When losing weight, we all find there are things that we are going to struggle with. It’s not something that comes easily. For myself, and I know for many others as well, it’s not as easy as just hopping on a treadmill and eating some salads.
I had to completely change the frame of mind I was in and how I handled my entire life. For me, eating was much more than just something I did to be able to survive, it was something I connected to my emotional state. If something bad happened, I ate. If something good happened, I wanted to celebrate, so I ate, and I probably also had some drinks. I avoided knowing the truth about what I was doing to myself by wearing clothes that hid it and avoiding scales.
I hit a point where I really could no longer avoid it because it affected how I started to see and feel about myself, and that was when I said enough is enough. Recognizing I needed to change was the first struggle. I did not want to see what I had done to myself, because no one wants to see that. No one wants to go shopping and realize that they are now 4 pant sizes bigger than they would like to be and than they had been 4 years ago. Why would you know that though? You hate yourself too much to wear anything other than sweatpants, leggings, and yoga pants to even KNOW your pants size. Right. It was THAT bad. (disclaimer: I still wear them, but when it is appropriate, not all the time.)
Moving home and going through that period of adjustment was both helpful and hard because it was an instant shock. There was so much to take in at once. You have the freedom to do what you want, but at the same time you don’t because you are back in your parent’s home. I am 23, but still at some points feel like I am 14 and it sucks, quite frankly. It also was a shock to my system because I was no longer eating a college kid’s diet….aka eating out all the time. I was able to get home cooked meals, pack lunches, and that was nice. Because of this, I expected to lose weight immediately after moving home, but I did not. At all.
It took realizing it’s because I still was not in the right state of mind to lose the weight that I would not lose the weight. It took me a long time to focus on eating and how to eat properly, which was very hard for me. Finding the foods that worked, foods that made me sick, foods I could tolerate, foods that make me lose weight, foods that don’t….and also along the way finding out I have a gluten intolerance. Focusing on the food first was the best decision I ever made, because after a long time, I now know what I can and cannot eat (also thank you weight watchers).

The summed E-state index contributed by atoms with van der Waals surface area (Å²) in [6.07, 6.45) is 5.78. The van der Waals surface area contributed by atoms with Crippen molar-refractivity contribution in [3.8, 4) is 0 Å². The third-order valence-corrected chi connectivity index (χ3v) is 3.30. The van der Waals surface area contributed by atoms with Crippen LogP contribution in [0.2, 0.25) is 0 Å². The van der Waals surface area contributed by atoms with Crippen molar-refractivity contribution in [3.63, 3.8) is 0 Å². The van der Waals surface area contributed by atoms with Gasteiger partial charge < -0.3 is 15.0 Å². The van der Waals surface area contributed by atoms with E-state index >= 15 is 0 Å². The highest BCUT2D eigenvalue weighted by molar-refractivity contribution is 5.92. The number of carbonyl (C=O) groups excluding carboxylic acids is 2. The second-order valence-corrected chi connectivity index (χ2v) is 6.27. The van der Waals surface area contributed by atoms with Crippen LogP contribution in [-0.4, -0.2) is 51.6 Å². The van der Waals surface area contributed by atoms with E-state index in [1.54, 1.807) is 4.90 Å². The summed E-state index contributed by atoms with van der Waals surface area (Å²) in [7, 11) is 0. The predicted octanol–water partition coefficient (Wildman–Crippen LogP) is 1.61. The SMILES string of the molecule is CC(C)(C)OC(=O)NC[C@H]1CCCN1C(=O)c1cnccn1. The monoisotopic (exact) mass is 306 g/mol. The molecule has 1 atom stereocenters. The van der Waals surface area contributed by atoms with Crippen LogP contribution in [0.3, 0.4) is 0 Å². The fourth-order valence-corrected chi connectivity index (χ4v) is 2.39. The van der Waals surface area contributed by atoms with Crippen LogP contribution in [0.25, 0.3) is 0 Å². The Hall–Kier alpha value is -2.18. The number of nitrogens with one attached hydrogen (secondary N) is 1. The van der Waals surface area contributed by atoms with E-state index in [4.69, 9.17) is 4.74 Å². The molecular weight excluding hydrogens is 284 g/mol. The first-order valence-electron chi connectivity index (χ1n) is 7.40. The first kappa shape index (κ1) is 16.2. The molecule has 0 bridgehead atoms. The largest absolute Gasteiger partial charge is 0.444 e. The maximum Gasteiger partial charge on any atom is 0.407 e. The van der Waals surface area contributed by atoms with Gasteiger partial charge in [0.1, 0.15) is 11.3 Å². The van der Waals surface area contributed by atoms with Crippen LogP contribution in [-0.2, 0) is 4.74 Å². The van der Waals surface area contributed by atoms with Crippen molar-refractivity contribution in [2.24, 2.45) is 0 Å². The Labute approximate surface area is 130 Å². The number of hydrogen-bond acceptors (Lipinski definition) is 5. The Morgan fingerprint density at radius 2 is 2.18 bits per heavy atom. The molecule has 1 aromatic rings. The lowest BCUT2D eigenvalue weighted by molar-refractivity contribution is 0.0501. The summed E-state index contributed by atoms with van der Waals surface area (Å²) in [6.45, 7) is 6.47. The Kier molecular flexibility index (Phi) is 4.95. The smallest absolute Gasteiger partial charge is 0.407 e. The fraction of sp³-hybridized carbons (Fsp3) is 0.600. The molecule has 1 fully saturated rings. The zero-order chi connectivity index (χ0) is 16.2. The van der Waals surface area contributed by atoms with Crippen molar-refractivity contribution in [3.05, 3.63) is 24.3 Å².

The next struggle was working out. I started with a trainer a year ago, but I wasn’t committed. I flaked a lot, I wasn’t working out outside of that, I just did it to say I did. I think it took realizing I needed to focus on one aspect of weight loss at a time to be successful that I actually was. The food worked out, and then I can say I started to get on track with the working out for a successful combination. It took a year. ONE whole year. But I was able to find what worked, and I can now keep going with it.
The last thing I had a hard time with while losing weight was stress, and accepting and loving myself as I was. No matter what I did, I was in a constant state of being stressed out, which never helped me. If anything, it made me gain weight. I was always worried about something- work, weight loss, losing weight, numbers on scales, school, family, boyfriend, friends…anything. And also nothing.
When I was able to say it’s okay to let it go, I started losing. I came back to my roots, my favorite outlet which is theatre, and I don’t have those worries anymore, and it’s such a nice feeling. I never think about those things anymore. I’m so much more relaxed I swear I am a completely different person than I was a year ago. The struggle with loving myself as I was seemed to be the toughest battle of all. I couldn’t learn to do that by someone else saying “I love you” or other people telling me things, it had to come from within, or else it would have never happened the right way.
I don’t know the exact moment, but I think over time I gradually just started to believe in myself that I could do things. They started with superficial things, like I could lift those weights I didn’t think I could, I could lose a pound this week, I can prepare my food ahead of time. From there it was I have the confidence to do this, I believe in myself, all the way until I finally just thought about how I do love myself as I am. Until I did that, I don’t think I would have been successful at all.
This year I have tried things I never thought I would have. The beginning of the summer I wouldn’t try tapping for a number in the play, and I tapped for my audition a few weeks ago. I may not have been good but I TRIED. I got a lead in a play because I got up in front of people and put everything I had out there. I am even back in school and KNOW I can do well enough to transfer and get a masters. Things I never would have thought before. All of these things started with me simply trying to lose weight, and never in a million years would I thought I would be where I am now.